Foraging Wild Plants


     by John Slattery



The concept of foraging has become quite popular in the U.S. over the past several years. Many people are venturing out into the forests, meadows, mountains, deserts, or simply their backyards in search of nutritionally dense food with exceptional and unique flavors, unique to their local ecology, or bioregion. What’s really important is that people are reconnecting with the landscape and sourcing their own food. 



These wild flavors represent the terroir of our local region, a natural response to the environmental conditions of a place. In addition to macronutrients (fats, carbs, protein) and micronutrients (eg. vitamins & minerals), we find secondary plant metabolites as well, such as bioflavonoids, polyphenols, & bitter glycosides present in all wild plants.





It is a symphony of flavors and impressions which can fluctuate over a season, or even within a day depending on various environmental factors. The discovery of endless nuances of flavor awaits the avid and curious forager. As well, any beginner can appreciate the unique flavors and benefits of wild-foraged foods through taste and the enriching phenomenon of direct experience.


We learn in a variety of ways, each of us inclined to gather information about our world and organize it within our particular orientation towards the world. Foraging engages our senses directly, in a multitude, perhaps innumerable variety of ways. Whether it’s the glare of the low, early morning sun in my eyes as I reach for ripe saguaro fruit high atop the cactus, or feel the cool breeze across the back of my neck as I stoop to pick up acorns while smelling the onset of autumn through the moist decay of plant material all around me, I am immersed in a vast sensorial chamber packed full of information that is derived from a sentient engagement with all the rest of life surrounding it. A truly humbling and mind-boggling situation to endeavor to comprehend even within a small section of a forest, or an area of sight within the desert, each their own set up environmental factors, each unique, each tremendously complex. 


Here, the learning begins by doing, by feeling, by using our senses to engage with the world around us. This is perhaps the oldest “work” we’ve ever known. Fully engaged with our surroundings in search of sustenance. For many years, generations even, we have been enabled to seek sustenance far more casually, with little to no thought of the process, and simply enjoy what we are served. As a forager, we become actively engaged with the process, and the process is far more than the end goal of food in the belly. It is all the empty space in between, the engagement of the senses, the insights, the relationships we discover within the web of life. It is now more than a trip to the market, it is a journey, a healing experience.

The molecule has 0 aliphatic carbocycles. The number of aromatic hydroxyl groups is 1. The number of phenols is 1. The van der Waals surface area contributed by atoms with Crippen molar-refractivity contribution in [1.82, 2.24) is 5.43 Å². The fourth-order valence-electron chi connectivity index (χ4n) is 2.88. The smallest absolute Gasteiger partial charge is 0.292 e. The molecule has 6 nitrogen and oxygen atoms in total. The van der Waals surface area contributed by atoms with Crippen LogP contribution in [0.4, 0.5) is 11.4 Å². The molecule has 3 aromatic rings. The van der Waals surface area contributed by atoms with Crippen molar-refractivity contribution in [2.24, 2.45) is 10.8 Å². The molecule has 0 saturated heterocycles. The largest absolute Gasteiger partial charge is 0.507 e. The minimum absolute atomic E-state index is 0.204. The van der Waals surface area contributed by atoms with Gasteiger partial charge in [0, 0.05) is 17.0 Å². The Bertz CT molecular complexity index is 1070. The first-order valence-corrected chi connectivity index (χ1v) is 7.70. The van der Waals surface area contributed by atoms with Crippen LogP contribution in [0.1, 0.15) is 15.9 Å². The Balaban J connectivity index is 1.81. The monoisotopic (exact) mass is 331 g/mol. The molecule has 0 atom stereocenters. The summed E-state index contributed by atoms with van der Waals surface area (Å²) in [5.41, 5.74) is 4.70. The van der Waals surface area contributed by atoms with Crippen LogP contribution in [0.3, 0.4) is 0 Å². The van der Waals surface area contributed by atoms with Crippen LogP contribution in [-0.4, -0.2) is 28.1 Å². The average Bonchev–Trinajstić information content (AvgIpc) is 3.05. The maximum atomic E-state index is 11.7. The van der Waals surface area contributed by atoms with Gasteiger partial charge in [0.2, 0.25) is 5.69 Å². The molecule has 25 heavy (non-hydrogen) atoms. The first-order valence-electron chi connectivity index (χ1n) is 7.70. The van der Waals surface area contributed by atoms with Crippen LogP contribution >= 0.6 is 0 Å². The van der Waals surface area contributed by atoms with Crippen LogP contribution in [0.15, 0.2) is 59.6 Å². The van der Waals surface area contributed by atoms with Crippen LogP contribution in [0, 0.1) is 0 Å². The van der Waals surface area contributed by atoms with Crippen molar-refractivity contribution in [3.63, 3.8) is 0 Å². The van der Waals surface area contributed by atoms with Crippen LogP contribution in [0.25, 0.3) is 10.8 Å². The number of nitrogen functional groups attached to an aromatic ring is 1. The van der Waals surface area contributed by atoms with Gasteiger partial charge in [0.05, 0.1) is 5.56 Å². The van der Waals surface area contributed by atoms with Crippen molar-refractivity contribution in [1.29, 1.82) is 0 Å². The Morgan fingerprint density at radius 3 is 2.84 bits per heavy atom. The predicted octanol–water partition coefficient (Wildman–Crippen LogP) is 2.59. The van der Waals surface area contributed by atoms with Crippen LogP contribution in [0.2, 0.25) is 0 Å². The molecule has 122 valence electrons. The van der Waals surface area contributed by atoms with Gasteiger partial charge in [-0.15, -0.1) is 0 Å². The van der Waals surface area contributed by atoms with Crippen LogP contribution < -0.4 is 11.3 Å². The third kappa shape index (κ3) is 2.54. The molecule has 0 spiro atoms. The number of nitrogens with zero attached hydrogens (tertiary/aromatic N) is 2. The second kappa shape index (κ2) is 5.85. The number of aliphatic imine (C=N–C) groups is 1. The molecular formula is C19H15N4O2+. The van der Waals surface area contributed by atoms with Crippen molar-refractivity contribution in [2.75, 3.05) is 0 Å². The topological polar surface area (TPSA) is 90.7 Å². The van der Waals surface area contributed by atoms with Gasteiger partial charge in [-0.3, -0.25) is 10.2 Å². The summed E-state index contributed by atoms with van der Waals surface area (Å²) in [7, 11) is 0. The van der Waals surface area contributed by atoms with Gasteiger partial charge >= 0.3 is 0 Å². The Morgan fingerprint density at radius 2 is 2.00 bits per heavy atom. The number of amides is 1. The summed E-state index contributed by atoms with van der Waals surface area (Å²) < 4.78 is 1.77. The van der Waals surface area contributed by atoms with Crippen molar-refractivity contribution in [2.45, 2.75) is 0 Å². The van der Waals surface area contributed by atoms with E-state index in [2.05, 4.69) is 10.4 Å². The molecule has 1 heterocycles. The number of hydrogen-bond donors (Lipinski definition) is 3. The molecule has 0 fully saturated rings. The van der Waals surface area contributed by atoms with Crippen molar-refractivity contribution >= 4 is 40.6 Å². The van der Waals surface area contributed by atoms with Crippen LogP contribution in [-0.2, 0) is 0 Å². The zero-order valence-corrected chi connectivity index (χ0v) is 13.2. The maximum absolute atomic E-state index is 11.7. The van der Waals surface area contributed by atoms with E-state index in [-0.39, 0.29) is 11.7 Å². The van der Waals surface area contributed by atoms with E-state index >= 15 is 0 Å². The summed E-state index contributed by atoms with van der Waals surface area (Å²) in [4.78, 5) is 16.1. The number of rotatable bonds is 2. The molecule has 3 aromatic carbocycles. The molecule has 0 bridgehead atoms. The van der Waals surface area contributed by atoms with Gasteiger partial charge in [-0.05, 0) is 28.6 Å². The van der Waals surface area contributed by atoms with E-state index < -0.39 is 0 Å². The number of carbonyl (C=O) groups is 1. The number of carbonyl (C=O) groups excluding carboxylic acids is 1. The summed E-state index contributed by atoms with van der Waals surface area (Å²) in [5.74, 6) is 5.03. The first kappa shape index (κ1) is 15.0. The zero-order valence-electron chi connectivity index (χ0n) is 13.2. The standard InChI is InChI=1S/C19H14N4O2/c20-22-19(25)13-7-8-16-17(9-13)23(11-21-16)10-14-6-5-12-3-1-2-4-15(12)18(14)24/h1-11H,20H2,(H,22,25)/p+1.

One of the simplest ways to start foraging is by identifying all the plants in your yard. Most people do not realize they have edible and nutritious foods growing in their yard (If you live in the Southwest US, check out my book, Southwest Foraging). There are many edible “weeds,” yes, but there are also numerous edible perennial plants (plants that live for many years) found in landscaped areas, or that may occur naturally, perhaps due to seed distribution by birds. Getting to know these plants should be the beginning forager’s first priority. 



Does that mean you need to hire a botanist to identify all the plants for you? Not necessarily. Or does it mean you need to purchase a field guide? Well, not necessarily. Simplest and easiest way to identify and get to know a plant is to spend time observing the plant. Then, regardless of which names (common or scientific) you know, if any, you’ll be able to cross reference any photos, written descriptions, videos, verbal descriptions, or herbarium specimens with what you know about the plant. And what you know comes directly from your lived experiences, your observations. 



For instance, pick a tree or a shrub in your yard. Do you know, roughly, when its leaves turned color last year, or if they do change color? Or when it flowers? What do the flowers look like? Are they male or female? Are the leaves opposite each other, or alternate along the stem? Does the tree produce a fruit? What are the seeds like? 



All of the above can be explore before you know the name of the plant. But you can gather all of this information, throughout the seasons, with your own senses. This is where the beginning forager would be wise to begin their journey. From there, the richness of knowledge expands and one’s enjoyment grows.